We are delighted to hear that the Government wants to increase Tech City UK’s funding for the next four years.

Under the Tech Nation banner, this country that has brought so much innovation to the world and leads in sub-sectors such as fintech, cybersecurity, artificial intelligence, robotics and life sciences will build a national network of digital excellence so that the UK will continue to be recognised as one of the best places in the world to start or grow a digital tech business.

Britain is already a global tech powerhouse and the Government is determined to see that continue. More than 1.4 million people work in the UK’s digital tech sector and jobs are being created at twice the rate of other sectors in the economy.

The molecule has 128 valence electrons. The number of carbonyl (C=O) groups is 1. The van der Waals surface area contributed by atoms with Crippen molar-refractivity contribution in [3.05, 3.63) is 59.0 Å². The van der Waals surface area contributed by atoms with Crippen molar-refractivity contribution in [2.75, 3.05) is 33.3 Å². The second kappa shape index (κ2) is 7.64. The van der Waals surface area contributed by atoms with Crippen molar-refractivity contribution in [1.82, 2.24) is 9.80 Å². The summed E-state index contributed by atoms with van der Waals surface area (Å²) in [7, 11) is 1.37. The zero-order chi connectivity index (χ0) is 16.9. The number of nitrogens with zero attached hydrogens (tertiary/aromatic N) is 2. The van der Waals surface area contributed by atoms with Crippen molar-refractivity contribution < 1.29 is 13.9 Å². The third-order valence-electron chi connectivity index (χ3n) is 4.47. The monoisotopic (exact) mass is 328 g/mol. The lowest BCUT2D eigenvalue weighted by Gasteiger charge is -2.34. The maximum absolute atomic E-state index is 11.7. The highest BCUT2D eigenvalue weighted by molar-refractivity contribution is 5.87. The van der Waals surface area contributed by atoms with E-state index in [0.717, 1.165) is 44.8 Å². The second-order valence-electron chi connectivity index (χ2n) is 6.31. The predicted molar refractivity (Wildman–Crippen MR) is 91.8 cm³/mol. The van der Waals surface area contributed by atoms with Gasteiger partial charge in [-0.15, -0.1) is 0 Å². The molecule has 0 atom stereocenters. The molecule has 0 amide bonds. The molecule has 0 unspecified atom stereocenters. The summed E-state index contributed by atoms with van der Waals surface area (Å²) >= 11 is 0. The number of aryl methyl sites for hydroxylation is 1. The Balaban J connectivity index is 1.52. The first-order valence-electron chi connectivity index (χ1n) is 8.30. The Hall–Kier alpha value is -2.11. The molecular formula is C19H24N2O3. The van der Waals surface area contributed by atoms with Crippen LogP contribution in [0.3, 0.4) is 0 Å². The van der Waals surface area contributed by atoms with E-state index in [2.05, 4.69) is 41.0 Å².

Average advertised salaries are £50,000, 30 per cent higher than the national average. The sector has a turnover of more than £118 billion and figures on foreign investment published in July found in the first half of 2017 there was a record £5.6 billion investment in tech in the UK.

In the face of international competition for this high-value employment industry, Tech Nation will help the UK accelerate the growth of the tech sector.

Successful Tech North programmes such as Founders Network and Northern Stars will be extended nationally, and existing national programmes such as Future Fifty and Upscale will be strengthened.

David Buttress, Partner at 83North and former CEO and co-founder of Just Eat, a Future Fifty alumni company, said:

Tech City UK and the Future Fifty programme have given fast-growing companies like ours a great opportunity to learn from our peers and exchange ideas.